Of course that is the other problem; non-compliance to the constitutional demands or directives. That problem should have been addressed under Article 150(2) of the constitution, which would regulate the relationship between the Judicial Service Commission and the President.

It would say that, the commission shall send the names to the president, and the president would have a specified period of time in which he is expected to act on those names. But this law is not in place, and so that is the other matter that we are handling. Why should the President stay with names for over the year, when there is such scarcity of judicial officers?

So why was that not your first concern since we agree that most of the challenges you talk about accrue from that problem?

This one is being addressed. Another one that is being addressed is the number of judges that can be appointed. The constitutional provision states that, “Such a number of judges shall be appointed as Parliament may prescribe.”

So far, the prescribed number of judges is only 50. But we are preparing to move a motion in parliament as a result of our consultations and research to increase the number of judges that can be appointed to about 80. So our duty is not only fixed on only the issue of age. So we are looking at how better we can deliver justice in Uganda.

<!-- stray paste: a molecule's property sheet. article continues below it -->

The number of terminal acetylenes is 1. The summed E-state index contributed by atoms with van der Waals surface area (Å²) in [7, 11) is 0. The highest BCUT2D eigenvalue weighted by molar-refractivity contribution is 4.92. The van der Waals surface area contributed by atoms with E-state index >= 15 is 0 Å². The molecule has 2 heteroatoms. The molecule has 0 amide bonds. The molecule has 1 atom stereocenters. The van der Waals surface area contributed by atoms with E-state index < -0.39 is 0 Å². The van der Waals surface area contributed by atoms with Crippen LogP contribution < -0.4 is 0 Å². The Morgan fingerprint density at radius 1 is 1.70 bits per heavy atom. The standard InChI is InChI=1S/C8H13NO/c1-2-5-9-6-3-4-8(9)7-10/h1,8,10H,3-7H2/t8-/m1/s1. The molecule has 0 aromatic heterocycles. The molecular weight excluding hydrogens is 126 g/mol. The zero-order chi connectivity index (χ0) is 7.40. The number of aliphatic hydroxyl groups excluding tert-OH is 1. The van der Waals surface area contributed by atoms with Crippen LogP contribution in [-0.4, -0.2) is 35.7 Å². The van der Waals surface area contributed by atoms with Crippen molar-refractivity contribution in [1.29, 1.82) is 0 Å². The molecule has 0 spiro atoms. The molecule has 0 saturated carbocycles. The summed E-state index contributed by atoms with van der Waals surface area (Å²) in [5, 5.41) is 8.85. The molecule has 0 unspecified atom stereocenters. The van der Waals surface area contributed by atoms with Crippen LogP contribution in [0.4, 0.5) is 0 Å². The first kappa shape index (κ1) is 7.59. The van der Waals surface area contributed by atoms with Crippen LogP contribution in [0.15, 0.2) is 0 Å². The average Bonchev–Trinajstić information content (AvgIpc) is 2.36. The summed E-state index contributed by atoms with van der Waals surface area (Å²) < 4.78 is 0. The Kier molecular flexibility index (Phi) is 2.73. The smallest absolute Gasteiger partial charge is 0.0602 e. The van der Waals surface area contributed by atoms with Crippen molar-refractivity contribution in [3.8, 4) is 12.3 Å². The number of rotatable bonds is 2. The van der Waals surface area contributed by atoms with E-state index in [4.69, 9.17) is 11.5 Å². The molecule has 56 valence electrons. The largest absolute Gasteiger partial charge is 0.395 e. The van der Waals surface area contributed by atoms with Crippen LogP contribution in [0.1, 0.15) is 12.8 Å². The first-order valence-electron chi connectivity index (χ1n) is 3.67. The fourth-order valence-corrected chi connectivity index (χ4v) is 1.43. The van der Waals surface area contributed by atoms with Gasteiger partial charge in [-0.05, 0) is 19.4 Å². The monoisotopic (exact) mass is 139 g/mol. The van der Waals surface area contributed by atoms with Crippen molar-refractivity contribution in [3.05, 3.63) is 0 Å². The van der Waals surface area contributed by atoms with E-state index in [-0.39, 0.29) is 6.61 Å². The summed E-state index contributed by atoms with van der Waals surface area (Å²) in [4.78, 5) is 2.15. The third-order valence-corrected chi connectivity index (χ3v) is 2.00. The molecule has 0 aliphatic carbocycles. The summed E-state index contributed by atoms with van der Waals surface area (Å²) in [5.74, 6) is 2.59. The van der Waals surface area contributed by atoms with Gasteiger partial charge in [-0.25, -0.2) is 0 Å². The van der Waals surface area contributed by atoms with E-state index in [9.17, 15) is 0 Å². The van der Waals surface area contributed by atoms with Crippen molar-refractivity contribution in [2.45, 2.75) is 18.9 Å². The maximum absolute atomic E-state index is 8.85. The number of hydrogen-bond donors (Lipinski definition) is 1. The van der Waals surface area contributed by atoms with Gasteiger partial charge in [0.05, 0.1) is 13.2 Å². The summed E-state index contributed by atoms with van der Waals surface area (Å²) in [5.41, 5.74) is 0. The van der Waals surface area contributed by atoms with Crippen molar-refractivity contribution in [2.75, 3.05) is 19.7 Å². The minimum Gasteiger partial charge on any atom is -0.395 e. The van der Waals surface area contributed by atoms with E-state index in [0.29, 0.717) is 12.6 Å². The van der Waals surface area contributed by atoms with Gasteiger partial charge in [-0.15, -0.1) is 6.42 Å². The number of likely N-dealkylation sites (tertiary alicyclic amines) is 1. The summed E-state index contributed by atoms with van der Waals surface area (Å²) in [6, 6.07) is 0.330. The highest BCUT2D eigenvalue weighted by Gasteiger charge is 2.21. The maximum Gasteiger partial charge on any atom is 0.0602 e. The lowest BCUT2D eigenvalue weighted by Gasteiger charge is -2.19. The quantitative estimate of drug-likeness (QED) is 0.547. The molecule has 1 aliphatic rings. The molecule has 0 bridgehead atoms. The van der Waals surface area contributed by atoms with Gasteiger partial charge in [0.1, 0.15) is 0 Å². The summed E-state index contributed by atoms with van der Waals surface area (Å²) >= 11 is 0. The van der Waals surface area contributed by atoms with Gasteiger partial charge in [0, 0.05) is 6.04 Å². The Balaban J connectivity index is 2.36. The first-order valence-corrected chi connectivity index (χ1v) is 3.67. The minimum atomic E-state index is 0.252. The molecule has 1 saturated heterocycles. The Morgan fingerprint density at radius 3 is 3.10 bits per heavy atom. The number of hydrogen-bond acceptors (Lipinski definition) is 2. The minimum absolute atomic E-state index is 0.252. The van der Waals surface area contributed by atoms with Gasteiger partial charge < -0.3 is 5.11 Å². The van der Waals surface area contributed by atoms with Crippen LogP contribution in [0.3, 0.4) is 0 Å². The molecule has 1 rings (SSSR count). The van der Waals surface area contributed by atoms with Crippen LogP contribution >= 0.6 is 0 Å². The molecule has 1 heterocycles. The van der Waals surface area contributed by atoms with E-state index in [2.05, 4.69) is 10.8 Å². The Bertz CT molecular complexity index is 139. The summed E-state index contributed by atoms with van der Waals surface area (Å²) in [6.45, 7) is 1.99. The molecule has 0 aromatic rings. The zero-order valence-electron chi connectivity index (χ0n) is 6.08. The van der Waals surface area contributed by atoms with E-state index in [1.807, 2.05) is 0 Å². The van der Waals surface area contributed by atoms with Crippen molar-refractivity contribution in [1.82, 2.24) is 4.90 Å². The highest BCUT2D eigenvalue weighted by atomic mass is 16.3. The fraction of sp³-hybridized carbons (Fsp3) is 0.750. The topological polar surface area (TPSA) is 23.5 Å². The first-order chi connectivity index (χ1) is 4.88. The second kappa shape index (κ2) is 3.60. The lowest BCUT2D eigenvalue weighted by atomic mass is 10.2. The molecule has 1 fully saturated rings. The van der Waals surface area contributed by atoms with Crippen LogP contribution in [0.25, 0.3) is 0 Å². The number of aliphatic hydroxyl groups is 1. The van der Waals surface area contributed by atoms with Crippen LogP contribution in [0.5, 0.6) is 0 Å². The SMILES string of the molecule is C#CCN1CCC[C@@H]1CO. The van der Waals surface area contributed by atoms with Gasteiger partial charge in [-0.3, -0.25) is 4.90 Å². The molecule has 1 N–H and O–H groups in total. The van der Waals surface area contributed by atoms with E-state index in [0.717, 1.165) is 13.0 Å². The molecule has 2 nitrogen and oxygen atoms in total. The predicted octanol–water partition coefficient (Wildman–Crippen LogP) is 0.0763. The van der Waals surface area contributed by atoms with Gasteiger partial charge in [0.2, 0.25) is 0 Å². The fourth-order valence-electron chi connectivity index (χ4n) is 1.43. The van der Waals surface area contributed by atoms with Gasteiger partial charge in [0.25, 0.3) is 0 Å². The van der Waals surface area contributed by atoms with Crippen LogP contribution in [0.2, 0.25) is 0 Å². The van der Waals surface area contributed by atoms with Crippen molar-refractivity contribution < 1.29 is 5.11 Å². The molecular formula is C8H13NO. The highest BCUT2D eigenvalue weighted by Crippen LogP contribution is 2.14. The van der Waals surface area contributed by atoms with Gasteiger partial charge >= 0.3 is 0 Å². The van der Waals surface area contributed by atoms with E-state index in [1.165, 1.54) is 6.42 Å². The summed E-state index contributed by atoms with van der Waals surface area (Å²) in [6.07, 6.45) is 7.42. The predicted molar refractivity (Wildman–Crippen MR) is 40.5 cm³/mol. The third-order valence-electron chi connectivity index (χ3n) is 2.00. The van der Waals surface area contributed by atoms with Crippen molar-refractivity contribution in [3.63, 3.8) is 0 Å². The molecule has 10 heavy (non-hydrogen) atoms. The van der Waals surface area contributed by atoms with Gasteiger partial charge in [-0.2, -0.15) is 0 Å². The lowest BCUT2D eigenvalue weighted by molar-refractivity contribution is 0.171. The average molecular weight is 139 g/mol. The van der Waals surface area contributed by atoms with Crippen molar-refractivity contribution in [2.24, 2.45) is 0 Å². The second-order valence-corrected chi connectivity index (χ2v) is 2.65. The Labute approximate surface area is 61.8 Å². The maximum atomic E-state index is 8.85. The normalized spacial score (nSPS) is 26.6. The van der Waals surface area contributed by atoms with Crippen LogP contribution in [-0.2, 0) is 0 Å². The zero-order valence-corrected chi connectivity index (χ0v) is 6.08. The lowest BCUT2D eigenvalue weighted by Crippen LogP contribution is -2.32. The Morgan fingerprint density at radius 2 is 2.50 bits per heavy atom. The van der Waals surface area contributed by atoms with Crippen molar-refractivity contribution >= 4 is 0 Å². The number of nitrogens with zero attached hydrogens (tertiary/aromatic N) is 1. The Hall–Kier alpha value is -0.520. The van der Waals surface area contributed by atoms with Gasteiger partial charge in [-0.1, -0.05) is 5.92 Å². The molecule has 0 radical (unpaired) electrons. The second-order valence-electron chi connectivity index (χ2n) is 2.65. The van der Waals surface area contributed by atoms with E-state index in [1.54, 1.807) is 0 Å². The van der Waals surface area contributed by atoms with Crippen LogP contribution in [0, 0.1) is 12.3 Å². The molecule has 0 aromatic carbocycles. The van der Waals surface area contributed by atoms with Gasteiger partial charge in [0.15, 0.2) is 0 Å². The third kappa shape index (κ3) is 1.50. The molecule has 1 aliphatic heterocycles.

Shouldn’t those been more worthy causes to pursue than concentrating on age?

We have carried out serious research concerning all these issues, which has and continues to enrich and contribute to our Bill.

So how far have you gone with you research?

The research has shown that there is a problem in the Judiciary ranging the number of judicial officers, their welfare and the issue of case backlog. It is good that also government has now realised the need to address this problem with the President now invoking Article 142, which allows him to re-appoint judges.

Is this Uganda’s most urgent need?